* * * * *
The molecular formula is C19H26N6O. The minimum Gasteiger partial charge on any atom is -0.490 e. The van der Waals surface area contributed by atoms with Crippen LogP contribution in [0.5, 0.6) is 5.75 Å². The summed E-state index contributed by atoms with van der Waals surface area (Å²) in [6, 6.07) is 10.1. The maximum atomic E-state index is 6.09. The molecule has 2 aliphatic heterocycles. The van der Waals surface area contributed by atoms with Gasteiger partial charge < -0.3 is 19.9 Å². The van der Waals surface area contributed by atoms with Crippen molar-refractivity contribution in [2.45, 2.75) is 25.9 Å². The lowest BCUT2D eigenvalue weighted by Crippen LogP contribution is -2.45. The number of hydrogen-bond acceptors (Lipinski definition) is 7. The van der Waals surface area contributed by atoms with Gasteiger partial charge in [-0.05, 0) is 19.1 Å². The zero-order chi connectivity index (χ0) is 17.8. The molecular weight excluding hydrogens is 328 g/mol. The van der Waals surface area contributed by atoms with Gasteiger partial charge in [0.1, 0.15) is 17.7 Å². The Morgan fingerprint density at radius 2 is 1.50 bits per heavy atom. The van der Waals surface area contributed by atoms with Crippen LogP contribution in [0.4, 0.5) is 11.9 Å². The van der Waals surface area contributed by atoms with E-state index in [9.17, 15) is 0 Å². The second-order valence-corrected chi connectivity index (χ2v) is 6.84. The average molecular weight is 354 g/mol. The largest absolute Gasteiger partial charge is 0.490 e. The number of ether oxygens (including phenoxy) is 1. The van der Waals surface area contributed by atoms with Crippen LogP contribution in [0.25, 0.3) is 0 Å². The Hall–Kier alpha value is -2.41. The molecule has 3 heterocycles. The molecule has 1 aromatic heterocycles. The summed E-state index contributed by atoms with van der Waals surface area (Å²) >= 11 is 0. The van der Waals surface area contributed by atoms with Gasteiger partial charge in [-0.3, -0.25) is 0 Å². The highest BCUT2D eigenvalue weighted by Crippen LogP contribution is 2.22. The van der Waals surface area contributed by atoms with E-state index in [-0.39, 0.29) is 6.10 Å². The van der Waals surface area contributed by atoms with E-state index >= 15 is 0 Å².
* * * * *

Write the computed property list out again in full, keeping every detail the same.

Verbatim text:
The molecular formula is C19H26N6O. The minimum Gasteiger partial charge on any atom is -0.490 e. The van der Waals surface area contributed by atoms with Crippen LogP contribution in [0.5, 0.6) is 5.75 Å². The summed E-state index contributed by atoms with van der Waals surface area (Å²) in [6, 6.07) is 10.1. The maximum atomic E-state index is 6.09. The molecule has 2 aliphatic heterocycles. The van der Waals surface area contributed by atoms with Gasteiger partial charge < -0.3 is 19.9 Å². The van der Waals surface area contributed by atoms with Crippen molar-refractivity contribution in [2.45, 2.75) is 25.9 Å². The lowest BCUT2D eigenvalue weighted by Crippen LogP contribution is -2.45. The number of hydrogen-bond acceptors (Lipinski definition) is 7. The van der Waals surface area contributed by atoms with Gasteiger partial charge in [-0.05, 0) is 19.1 Å². The zero-order chi connectivity index (χ0) is 17.8. The molecular weight excluding hydrogens is 328 g/mol. The van der Waals surface area contributed by atoms with Gasteiger partial charge in [0.1, 0.15) is 17.7 Å². The Morgan fingerprint density at radius 2 is 1.50 bits per heavy atom. The van der Waals surface area contributed by atoms with Crippen LogP contribution in [0.4, 0.5) is 11.9 Å². The van der Waals surface area contributed by atoms with E-state index in [9.17, 15) is 0 Å². The second-order valence-corrected chi connectivity index (χ2v) is 6.84. The average molecular weight is 354 g/mol. The largest absolute Gasteiger partial charge is 0.490 e. The number of ether oxygens (including phenoxy) is 1. The van der Waals surface area contributed by atoms with Crippen LogP contribution in [0.25, 0.3) is 0 Å². The Hall–Kier alpha value is -2.41. The molecule has 3 heterocycles. The molecule has 1 aromatic heterocycles. The summed E-state index contributed by atoms with van der Waals surface area (Å²) >= 11 is 0. The van der Waals surface area contributed by atoms with Gasteiger partial charge in [-0.3, -0.25) is 0 Å². The highest BCUT2D eigenvalue weighted by Crippen LogP contribution is 2.22. The van der Waals surface area contributed by atoms with E-state index in [-0.39, 0.29) is 6.10 Å². The van der Waals surface area contributed by atoms with E-state index >= 15 is 0 Å².